Tuesday, 29 September 2009

S. P.Q. R.

SPQR, an abbreviation chiselled onto Roman monuments from North Africa to Scotland. The letters stand for Senatus Populusque Romanus, which translates as The Senate and the People of Rome, and the two went hand in hand, the Senator with his immense agricultural estates and the lowest citizen on the corn dole, the one could not exist without the other.
The first principle of the Senate was leadership, especially in times of war. When the Senate declared war in the name of the Roman people, the members were obliged to play their part in the ensuing conflict. Unlike our present enlightened times, in war the Senators served with the troops, and not in the back row or behind the lines either. Command of an army, and the commanders were always Senators, meant standing in the front line of battle facing the enemy, when the Senate chose one of their number to lead a campaign, the job was no sinecure. Many of the Senatorial class, up to and including and including Consuls, lost their lives in battle, particularly in the Punic Wars.
Contrast the above with the antics of our tawdry political class, who blithely send British troops into conflicts not of our making to shed their blood in the furtherance of American commerce. Would our television studio warriors do this if their lives were put at risk by such actions? Of course not, which is just as well when you contemplate the mess they would make of things if given a military command.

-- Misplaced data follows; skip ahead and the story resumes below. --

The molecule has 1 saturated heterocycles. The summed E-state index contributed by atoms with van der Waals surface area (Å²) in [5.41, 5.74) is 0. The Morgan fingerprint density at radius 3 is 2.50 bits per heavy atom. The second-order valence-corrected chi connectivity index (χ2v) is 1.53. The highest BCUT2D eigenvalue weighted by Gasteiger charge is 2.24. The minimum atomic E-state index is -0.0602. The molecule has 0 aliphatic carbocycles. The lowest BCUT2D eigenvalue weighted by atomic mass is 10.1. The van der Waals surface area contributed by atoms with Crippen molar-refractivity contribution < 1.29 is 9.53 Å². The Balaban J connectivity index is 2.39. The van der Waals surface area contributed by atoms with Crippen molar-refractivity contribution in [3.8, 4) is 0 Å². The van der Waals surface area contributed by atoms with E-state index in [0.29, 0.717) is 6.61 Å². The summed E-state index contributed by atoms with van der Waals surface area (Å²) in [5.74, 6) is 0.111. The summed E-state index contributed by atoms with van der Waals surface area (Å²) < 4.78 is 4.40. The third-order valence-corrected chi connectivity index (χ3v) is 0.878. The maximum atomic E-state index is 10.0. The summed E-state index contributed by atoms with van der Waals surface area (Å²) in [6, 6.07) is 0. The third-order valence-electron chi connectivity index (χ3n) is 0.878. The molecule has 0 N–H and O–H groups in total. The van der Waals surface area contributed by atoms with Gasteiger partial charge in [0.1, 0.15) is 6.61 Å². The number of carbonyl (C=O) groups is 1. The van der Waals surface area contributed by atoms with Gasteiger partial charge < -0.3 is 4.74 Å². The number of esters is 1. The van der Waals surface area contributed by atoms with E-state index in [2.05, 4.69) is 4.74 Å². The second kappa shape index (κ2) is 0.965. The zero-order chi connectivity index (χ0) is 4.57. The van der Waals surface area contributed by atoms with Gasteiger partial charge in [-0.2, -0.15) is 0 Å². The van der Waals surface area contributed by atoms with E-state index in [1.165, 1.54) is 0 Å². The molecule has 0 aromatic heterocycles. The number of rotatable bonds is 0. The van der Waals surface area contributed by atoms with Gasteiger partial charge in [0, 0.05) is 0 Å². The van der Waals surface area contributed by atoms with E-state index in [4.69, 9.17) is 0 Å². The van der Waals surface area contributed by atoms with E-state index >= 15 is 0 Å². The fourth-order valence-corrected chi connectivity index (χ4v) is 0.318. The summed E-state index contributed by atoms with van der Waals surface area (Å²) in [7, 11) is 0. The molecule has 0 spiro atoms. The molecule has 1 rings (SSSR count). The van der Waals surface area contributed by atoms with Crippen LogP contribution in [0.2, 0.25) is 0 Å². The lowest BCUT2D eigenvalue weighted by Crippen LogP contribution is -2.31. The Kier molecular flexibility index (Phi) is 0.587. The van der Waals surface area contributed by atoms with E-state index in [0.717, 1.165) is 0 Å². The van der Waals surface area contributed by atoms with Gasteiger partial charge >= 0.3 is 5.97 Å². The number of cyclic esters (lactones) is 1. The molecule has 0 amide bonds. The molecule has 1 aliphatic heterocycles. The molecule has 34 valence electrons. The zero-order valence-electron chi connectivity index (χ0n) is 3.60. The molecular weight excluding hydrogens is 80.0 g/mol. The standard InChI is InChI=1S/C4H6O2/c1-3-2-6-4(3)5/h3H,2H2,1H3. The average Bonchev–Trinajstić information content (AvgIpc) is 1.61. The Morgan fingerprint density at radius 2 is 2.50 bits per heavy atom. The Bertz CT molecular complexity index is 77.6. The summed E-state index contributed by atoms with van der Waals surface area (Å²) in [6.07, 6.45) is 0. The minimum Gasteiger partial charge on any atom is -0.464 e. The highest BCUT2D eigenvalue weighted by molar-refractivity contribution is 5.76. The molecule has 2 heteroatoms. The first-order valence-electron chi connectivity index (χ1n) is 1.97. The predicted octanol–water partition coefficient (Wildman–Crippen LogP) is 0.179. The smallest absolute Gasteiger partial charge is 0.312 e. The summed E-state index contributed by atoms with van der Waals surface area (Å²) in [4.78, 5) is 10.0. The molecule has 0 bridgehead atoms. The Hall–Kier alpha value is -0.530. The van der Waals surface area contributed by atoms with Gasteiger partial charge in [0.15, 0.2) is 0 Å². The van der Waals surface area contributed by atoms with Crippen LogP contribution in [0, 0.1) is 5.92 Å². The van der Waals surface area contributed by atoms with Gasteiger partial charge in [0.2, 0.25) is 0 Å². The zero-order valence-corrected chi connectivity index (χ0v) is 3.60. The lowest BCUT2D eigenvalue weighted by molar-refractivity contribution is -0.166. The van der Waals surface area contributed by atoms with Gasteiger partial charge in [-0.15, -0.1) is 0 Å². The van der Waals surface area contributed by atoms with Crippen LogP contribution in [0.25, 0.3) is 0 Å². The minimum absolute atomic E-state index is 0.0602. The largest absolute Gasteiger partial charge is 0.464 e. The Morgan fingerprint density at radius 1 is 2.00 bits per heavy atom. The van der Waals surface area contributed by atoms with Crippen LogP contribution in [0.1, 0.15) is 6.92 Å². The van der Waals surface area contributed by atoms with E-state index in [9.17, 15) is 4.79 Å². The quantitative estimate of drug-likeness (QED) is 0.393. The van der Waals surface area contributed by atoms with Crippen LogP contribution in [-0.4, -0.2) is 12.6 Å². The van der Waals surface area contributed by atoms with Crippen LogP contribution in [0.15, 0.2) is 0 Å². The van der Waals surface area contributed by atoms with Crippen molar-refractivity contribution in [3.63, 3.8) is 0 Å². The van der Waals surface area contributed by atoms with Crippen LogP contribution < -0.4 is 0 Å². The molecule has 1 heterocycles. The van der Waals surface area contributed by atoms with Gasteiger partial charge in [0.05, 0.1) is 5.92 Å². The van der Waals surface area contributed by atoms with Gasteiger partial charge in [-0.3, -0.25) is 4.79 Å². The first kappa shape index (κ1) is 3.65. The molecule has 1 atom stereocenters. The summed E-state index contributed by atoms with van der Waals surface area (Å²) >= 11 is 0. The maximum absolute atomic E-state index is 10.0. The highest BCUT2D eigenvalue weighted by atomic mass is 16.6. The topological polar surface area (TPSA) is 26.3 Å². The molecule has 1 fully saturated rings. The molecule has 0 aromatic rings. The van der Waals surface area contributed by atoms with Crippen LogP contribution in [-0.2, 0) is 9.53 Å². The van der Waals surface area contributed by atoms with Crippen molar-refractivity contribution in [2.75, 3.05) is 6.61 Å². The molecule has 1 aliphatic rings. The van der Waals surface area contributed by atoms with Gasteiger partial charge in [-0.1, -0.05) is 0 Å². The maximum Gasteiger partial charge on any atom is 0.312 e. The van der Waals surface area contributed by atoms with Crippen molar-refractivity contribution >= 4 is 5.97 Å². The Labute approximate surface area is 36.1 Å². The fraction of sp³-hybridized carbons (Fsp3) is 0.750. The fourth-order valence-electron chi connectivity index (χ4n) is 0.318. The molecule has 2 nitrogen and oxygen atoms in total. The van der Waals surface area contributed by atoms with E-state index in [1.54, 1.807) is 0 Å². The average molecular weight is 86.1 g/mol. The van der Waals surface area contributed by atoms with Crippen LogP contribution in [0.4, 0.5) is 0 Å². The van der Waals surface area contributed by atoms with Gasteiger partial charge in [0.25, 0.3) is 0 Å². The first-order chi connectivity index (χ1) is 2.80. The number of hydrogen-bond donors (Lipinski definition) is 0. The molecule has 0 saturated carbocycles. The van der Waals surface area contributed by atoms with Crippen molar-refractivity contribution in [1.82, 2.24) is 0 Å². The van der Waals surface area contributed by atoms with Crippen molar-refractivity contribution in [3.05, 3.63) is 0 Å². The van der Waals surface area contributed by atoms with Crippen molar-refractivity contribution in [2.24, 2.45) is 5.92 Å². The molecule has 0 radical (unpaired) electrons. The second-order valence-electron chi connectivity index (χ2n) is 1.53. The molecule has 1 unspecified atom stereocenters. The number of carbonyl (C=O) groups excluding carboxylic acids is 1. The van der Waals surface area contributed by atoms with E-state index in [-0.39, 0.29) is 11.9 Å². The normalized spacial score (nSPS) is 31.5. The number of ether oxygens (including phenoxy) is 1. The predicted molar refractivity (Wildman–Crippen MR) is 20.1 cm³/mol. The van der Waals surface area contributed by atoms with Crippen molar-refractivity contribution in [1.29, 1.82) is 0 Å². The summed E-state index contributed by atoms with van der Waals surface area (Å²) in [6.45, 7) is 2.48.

The Romans arranged their political structures much better than we have managed. To put one’s Roman foot on the initial rung of the Cursus Honorum, the road to high office, it was first necessary to serve for eight years in the army. This was the sine qua non to political advancement. The Roman public official had experience of life, which is more than can be said of our modern tribunes, who seem to be chosen for office according to their closeness to puberty rather than for any experience they may have garnered in their short lives.
The Roman Senate did not pass laws, they merely proposed laws, to come into effect, those edicts had to be voted on by various committees, who in turn were voted into office by the citizenry, each of whom had the right to vote.
In twenty first century Britain, every subject of the Crown has the right to vote, but once in Parliament, our representatives are under no obligation to pay any heed to they who sent them there. So different from the system pertaining in ancient Rome, and they call this progress, no wonder history is no longer taught in schools any more.

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